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Millions of Nigerians Defecate Openly

On this year’s World Toilet Day, November 19, the reality of accessing sanitary toilets remained a mirage for 28.5 percent of the Nigerian population (51.3 million persons) who have no access to sanitary toilet facilities, according to UNICEF.

Millions of Nigerians defecate openly
Open defecation
When it’s time to go to the toilet, this group of people have no option than to defecate in the open, an act that threatens their health, dignity, safety and puts them at risk of public health hazards. 

Women, girls and younger children with no access to improved toilet facilities at home or in school are especially vulnerable. Beyond direct health risks, shame and potential violence are constant reality for them when seeking a place to defecate.

According to the World Health Organisation, WHO, 1 in 4 Nigerians defecate openly creating a medium for potential transmission of the wild polio virus, cholera and hepatitis amongst other infectious diseases because they have no access to adequate toilet facilities.

Additional data presented by UNICEF showed that an estimated 120 million people in the country lack access to improved sanitation facilities, or facilities that hygienically separate human waste from human contact.

The economic impact of unsafe water, poor sanitation and hygiene depletes the Nigerian economy by almost the equivalent of 1.3 percent of the Gross Domestic Product, GDP, while 124, 000 under fives are lost annually as a result of diarrhoea.

As Nigeria joined the rest of the world to mark the day themed “Toilets and Job” calls have been made for the circulation and sustenance of proper hygiene promotion messages to become a social norm in addition to provision of improved sanitation facilities.

In Lagos, stakeholders demanded provision of functional and sanitary toilets in schools and other public places across the city.

Provide sanitary toilets in schools, public places — Save The Children

Addressing thousands of school children in Shomolu and Bariga areas of Lagos during an event organised by Save the Children (an NGO committed to welfare of children) to mark the day, Behaviour Change Programme Manager for Save the Children, Mrs. Amaka Efionu, said to end open defecation and attain the Sustainable Development Goals, SDGs, target on sanitation, government and all stakeholders must come together to increase functional toilets in the various communities particularly in schools and public places.

“Toilets play a crucial role in creating a strong economy. Lack of toilet facilities at work and home has severe consequences, including poor health leading to absenteeism, reduced concentration, exhaustion, and decreased productivity,” Efionu explained.

She said availability of functional toilets would encourage behavioural change in sanitation and hygiene, noting that Lagos has 570 public toilets serving 21 million people.

Efionu said in partnership with the Lagos State Government, the efficacy of the WHO/UNICEFs 7- point plan for the management and control of diarrhoea in children under the age of five, was being put to test.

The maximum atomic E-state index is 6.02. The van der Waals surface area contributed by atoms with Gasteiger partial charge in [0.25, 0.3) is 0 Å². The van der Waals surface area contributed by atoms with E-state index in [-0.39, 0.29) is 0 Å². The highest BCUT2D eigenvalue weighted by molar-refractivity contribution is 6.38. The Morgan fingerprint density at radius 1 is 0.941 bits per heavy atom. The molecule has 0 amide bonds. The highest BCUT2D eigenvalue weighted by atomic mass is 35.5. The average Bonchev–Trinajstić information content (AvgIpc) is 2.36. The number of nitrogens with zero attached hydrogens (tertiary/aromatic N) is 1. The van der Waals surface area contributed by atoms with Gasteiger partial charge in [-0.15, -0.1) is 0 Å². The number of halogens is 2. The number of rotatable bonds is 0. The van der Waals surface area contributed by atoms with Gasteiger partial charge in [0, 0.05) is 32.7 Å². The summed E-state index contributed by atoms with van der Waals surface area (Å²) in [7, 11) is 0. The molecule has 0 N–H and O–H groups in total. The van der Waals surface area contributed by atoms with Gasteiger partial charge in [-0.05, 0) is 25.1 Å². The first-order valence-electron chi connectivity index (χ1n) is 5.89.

“We need functional toilets in the sense that the toilets will not just be a physical facility but one that will meet the needs of the population with water available at every point in time, child-friendly and easy to flush after use. By making these things available to the citizens of the state, we are saying no to open defecation. In no distant time we will be able to say Shomolu and Bariga are free from open defecation.”

Representative of the Ministry of Local Government and Community Affairs, Mr Bello Akeem who spoke on the importance of toilets said: “We are promoting toilets to put a stop to diarrhoea and ultimately stop deaths from diarrhoea. It has been on record that if we use toilets in the right way, we can prevent incidences of diarrhoea by one third, that is 1 out of 3 chances of contacting diarrhoea would have been prevented. It is also important to have hand washing facility,” he added.

Adopt regular handwashing habits — LASG, RB

At a forum organised by RB West Africa, makers of Harpic, to mark the World Toilet Day 2016, Lagos State Governor, Mr. Akinwunmi Ambode, urged Lagos residents to adopt regular hand washing habits even as he advocated improved sanitary facilities. Ambode, represented by Special Adviser on Environment, Mr. Babatunde Hunpe, observed that it was a challenge providing adequate amenities such as water and public sanitation in the state due to its large population.

He remarked that there were 570 public toilets sited at various locations across the city, but lamented that they were inadequate to meet the needs of the huge population estimated at 22 million. 

Awareness creation

He said the theme was appropriate because awareness creation about the havoc of open defection and urination could minimise the menace as well as create job opportunities.

In his contribution, the Managing Director, RB West Africa, Mr. Rahul Murgai regretted that Nigeria still ranks 5th in the world among countries where open defecation is a major problem.

Murgai hinted that as reinforcement by Harpic’s Vision and commitment to arrest the problem of lack of access to sanitation and open defecation, there was ongoing partnership with the Lagos State Ministry of Environment that led to upgrading of toilet facilities within Apapa LGA in the state.

On her part, Marketing Manager Harpic, Bamigbaiye-Elatuyi Omotola said Harpic’s toilet hygiene programme in Nigeria is a scaled initiative across 16 cities and reaches over one million homes annually to educate people about the importance of good toilet hygiene.


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